Hi, I setup in HCP Boundary a target SSH host, with brokered credentials.
I am trying now to connect to this target from macOS CLI.
After authenticating to the cluster, I try to run
boundary connect ssh -target-id=
And I get in response -
kex_exchange_identification: Connection closed by remote host
Connection closed by 127.0.0.1 port 57201
When I try to directly SSH connect to the target (EC2 instance in AWS), I succeed. i.e. without Boundary.
Any idea what can be the issue? disabling local firewall and allowing remote Login to the macOS didn’t help (though in general as a long term solution I would not want to allow SSH connectivity to the macOS in order to SSH connect to remote hosts).
I am using static username & keypair credentials (stored in boundary, not vault), and indeed trying the same one when connecting directly. So direct SSH works and I point to the local pem file, and when doing boundary connect I assume it is using the brokered credentials, where in the “SSH Private Key” value i just pasted the private key content.
The server side is a plain AWS EC2 (amazon linux 2) which generates automatically a key pair upon creation, so i believe it just lets me download the private key and places automatically the public one in authorized_keys on server side.
I don’t have a security group issue i believe, as i tried also allowing SSH access from all source addresses and it didn’t work. Just so I know though for the future as I don’t want to allow all addresses - how can I tell what is the source IP used by the HCP workers? i want to allowlist them all in the firewall.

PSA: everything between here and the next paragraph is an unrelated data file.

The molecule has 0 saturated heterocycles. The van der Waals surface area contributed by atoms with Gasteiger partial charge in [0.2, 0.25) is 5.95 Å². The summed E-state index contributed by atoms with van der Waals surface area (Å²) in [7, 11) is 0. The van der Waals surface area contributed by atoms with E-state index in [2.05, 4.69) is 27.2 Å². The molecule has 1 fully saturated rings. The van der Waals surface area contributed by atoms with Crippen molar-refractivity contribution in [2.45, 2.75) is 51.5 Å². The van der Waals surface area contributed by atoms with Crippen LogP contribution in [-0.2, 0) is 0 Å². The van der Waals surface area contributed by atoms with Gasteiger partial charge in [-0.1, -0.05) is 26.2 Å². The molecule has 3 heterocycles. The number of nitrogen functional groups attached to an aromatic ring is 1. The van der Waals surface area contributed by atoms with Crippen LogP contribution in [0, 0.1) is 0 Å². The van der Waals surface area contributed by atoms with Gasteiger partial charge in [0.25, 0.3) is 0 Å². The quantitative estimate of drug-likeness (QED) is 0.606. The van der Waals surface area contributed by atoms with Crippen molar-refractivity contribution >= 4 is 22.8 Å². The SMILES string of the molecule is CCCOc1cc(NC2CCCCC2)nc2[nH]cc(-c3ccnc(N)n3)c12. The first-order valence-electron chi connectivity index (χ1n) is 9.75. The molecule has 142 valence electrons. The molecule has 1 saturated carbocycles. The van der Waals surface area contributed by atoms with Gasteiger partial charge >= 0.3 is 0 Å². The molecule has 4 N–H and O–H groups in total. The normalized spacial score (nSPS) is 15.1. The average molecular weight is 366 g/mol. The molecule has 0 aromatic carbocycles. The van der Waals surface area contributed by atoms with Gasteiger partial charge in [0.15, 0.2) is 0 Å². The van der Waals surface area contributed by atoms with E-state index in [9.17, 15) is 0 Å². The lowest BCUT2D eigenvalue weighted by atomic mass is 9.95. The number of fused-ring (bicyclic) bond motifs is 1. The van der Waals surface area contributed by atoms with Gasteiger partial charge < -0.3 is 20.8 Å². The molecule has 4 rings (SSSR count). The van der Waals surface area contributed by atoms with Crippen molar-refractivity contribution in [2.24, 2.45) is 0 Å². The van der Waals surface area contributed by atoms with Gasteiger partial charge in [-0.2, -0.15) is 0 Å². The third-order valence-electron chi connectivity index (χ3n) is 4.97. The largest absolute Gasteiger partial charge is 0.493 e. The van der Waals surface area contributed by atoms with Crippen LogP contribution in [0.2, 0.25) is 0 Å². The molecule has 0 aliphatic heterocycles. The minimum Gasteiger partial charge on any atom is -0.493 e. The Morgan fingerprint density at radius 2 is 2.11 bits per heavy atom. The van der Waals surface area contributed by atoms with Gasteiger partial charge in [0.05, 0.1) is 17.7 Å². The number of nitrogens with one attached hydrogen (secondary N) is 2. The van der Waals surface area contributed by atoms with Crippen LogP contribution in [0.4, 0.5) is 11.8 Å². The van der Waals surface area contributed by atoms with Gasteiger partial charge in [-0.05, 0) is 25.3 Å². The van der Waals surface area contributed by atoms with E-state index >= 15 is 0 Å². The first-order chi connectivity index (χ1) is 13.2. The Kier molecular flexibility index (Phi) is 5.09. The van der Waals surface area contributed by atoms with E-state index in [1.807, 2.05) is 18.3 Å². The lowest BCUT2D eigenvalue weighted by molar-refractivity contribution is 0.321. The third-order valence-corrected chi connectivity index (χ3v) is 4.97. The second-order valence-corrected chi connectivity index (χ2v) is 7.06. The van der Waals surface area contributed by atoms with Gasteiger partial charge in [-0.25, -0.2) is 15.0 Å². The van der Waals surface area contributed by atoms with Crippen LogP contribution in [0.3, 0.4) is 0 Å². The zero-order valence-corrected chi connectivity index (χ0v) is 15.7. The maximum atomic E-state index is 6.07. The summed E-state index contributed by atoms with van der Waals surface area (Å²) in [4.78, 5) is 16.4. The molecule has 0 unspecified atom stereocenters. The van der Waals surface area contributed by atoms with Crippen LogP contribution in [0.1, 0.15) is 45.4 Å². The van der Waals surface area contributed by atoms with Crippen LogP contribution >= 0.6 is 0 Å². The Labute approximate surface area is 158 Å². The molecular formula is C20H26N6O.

I also tried seeing if allowing remote login on my local macOS helps, or turning off the host firewall - and it didn’t help. Though I assume that if I do boundary connect it doesn’t have to proxy via local SSH server? but rather proxy through the remote boundary worker and from there to the target server?
To test that, you can issue the Boundary command without the ssh argument. It will output the credentials to the screen and still proxy the tcp connection, but without attempting to run ssh for you. You’d be responsible for copying the username and key and inputting those to ssh.
I’m not an HCP Boundary user but I believe they don’t provide those (or at least I couldn’t find them). One thing you can do though is to run the worker in the same VPC as the instance you’re trying to access.
That’s correct. It does not connect to any local service. It will create an outbound connection to the worker on port tcp/9202. That would only be a problem if you have egress firewall rules. You can easily test that though if you have Netcat installed:
$ nc -v -z <boundary_worker_hostname> 9202
Connection to ****** port 9202 [tcp/wap-wsp-s] succeeded!
It would still be good if you could set the sshdLogLevel to DEBUG and share the connection logs here.